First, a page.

BUT the Fairies of Scotland were not, even according to Mr. Cromek, uniformly benevolent. Woman and child abstraction was by no means uncommon with them, and the substitutes they provided were, in general, but little attractive.
A fine child at Caerlaveroc, in Nithsdale, was observed on the second day after its birth, and before it was baptised, to have become quite ill-favoured and deformed. Its yelling every night deprived the whole family of rest; it bit and tore its mother a breasts, and would lie still neither in the cradle nor the arms. The mother being one day obliged to go from home, left it in charge of the servant girl. The poor lass was sitting bemoaning herself--" Were it nae for thy girning face, I would knock the big, winnow the corn, and grun the meal."--" Lowse the cradle-band," said the child, "and tent the neighbours, and I'll work yere work." Up he started--the wind arose--the corn was chopped--the outlyers were foddered--the hand-mill moved around, as by instinct--and the knocking-mill did its work with amazing rapidity. The lass and child then rested and diverted themselves, till, on the approach of the mistress, it was restored to the cradle, and renewed its cries. The girl took the first opportunity of telling the adventure to her mistress.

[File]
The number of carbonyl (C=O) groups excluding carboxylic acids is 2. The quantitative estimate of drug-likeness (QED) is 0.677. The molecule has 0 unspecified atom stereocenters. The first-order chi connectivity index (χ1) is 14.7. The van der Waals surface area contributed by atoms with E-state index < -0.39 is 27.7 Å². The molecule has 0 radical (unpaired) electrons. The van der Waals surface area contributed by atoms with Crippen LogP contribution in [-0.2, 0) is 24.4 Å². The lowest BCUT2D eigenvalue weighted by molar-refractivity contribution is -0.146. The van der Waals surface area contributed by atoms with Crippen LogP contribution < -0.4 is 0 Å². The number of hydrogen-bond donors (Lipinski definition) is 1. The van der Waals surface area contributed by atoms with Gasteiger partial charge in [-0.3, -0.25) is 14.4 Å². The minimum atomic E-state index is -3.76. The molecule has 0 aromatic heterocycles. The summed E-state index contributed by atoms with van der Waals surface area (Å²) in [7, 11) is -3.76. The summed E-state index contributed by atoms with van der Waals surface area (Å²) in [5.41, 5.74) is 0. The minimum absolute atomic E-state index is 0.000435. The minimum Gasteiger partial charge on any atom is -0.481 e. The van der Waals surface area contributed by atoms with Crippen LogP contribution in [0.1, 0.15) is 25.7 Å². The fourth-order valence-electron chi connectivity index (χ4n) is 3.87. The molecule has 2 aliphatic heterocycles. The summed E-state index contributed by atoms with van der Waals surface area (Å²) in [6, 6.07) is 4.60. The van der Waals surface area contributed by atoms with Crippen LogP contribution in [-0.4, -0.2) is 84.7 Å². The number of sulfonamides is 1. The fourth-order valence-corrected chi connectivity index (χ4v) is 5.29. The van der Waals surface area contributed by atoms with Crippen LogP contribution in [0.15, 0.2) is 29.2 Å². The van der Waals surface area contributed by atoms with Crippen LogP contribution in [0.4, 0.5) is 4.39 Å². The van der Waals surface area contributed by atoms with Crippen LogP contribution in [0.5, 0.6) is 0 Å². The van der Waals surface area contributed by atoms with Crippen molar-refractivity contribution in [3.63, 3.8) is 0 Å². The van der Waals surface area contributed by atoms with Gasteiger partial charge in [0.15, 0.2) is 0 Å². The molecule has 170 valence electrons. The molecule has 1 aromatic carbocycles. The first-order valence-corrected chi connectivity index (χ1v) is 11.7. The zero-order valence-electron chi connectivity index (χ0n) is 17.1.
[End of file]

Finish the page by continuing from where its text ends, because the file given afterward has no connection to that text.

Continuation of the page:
"What'II we do with the wee diel?" said she. "I 'II work it a pirn," replied the lass. At midnight the chimney-top was covered up, and every chink and cranny stopped. The fire was blown till it was glowing hot, and the maid speedily undressed the child, and tossed him on the burning coals. He shrieked and yelled in the most dreadful manner, and in an instant the Fairies were heard moaning on every side, and rattling at the windows, door, and chimney. "In the name of God bring back the bairn," cried the lass. The window flew up, the real child was laid on the mother's lap, and the wee diel flew up the chimney laughing.